The Egyptian El-Sisi government had requested extradition by Qatar of al-Qaradawi to stand trial.

Ambassador Al-Kuwari painted a glowing picture of Qatar as the Switzerland of the Middle East with billions of dollars holding hundreds of international academic, business and interfaith conferences akin to Davos. He touted American universities like Cornell, Northwestern, Texas, and Virginia Commonwealth that set up programs in Doha. He said that Qatar wanted to invest in economic enterprises in the region to create jobs for the large number of unemployed university graduates.  In the US Qatar is spending $5 million funding university courses to teach Arabic.

 He emphasized the humanitarian contributions of Qatar reflected in the $100 million given for the rebuilding of New Orleans following hurricane Katrina, the $850 million to rebuild Haiti after the 2012 Earthquake in cooperation with the Clinton Foundation and a major push against Polio in the less developed world in conjunction with the Gates Foundation.  But there were also investments in the US, like the $1.5 billion City Center complex developed with the Hines group in Texas revitalizing a derelict section of Washington, DC.

When asked about the depiction of Islam as being prone to violence reflected in the barbarism of ISIS, he deplored that.  He contended that ISIS and Al Qaeda affiliates were a distinct minority that had infiltrated the demonstrated record of tolerance of Islam. His message was that Qatar was following the example of the 800 year Muslim reign in Al Andaluz, southern Spain, where allegedly Jews, Christian and Muslims lived in tolerance. This is not demonstrated by the history of intolerance and barbarism akin to that perpetrated by contemporary ISIS and the Taliban during the successive waves of invasion by extremist Berber-Muslims from North Africa.  He noted Qatar’s approval for building a new Catholic church.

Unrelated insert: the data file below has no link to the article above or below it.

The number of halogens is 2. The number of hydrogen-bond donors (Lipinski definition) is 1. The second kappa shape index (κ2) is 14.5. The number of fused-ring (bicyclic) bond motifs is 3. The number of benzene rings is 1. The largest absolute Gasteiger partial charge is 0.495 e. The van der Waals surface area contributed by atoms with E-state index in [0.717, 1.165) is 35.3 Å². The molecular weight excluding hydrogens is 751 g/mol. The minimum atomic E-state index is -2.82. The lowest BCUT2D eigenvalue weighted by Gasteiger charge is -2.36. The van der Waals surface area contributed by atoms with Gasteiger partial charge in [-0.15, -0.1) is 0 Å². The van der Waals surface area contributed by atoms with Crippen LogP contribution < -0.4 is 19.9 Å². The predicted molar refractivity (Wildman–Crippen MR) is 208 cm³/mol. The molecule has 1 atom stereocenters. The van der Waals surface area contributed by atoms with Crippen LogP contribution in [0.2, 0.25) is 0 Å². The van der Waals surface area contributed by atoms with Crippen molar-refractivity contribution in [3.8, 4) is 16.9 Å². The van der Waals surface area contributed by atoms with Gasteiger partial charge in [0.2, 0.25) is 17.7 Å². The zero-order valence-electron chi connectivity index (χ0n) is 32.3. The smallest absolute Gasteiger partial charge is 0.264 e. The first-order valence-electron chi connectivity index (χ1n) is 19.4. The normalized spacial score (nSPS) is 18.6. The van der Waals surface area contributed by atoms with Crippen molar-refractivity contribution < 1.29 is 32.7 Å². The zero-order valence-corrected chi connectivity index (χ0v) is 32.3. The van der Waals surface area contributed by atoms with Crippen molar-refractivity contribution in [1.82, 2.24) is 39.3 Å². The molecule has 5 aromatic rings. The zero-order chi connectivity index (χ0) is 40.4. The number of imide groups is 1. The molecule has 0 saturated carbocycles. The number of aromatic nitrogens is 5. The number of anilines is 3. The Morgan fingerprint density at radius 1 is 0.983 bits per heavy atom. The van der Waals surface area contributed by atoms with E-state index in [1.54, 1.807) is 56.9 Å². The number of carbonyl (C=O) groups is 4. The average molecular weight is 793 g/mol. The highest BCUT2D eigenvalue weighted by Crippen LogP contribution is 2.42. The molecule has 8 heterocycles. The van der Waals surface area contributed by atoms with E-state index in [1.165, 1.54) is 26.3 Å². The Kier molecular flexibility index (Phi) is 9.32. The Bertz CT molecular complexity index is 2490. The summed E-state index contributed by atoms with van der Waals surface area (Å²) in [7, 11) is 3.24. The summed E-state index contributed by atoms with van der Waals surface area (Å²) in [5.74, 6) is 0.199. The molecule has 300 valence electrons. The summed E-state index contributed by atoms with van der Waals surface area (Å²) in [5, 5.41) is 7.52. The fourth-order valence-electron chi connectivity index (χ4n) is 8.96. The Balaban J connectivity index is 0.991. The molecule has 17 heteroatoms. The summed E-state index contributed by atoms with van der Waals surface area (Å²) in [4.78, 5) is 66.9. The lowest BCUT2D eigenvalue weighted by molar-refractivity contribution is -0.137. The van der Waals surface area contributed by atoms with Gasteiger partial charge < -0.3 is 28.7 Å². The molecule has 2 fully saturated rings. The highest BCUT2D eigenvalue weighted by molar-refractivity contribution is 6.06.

Is Qatar a Frenemy?

Seasoned observers of the Middle East Region say that Qatar under the two century rule by the Al-Thani family “has been punching internationally above its weight class” to use the boxing analogy. Yet Qatar has often been referred to as a Frenemy.  Not exactly a friend, not exactly an enemy.

On the friend side Qatar has assisted in building several major bases including the forward command center at al-Udeid air base for the US Central Command, headquartered at MacDill Air Base just outside Tampa, Florida. Qatar has supplied air contingents in the US-led coalition of 60 countries seeking to “degrade and destroy” Sunni extremist group, the Islamic State, formerly ISIS. The capital, Doha has been turned into an international education hub for the Middle East with the aid of US academic institutions and think tanks like the Doha Center of the Washington, DC –based Brookings Institution.  Qatar has created jobs here in the US by purchasing $19 billion  of 50 Boeing 777s  for expansion of its Qatar Airways in major hubs  Dallas, Miami , Philadelphia to bolster existing facilities in Houston, Washington, DC, New York and Chicago .  Further, Qatar has signed agreements with the Pentagon to purchase more than $11 billion in Patriot Missiles, Apache helicopters and Javelin anti-tank missiles. Moreover, it acquired the Current TV channel, now Al Jazeera America, from former Vice President Al Gore and investors.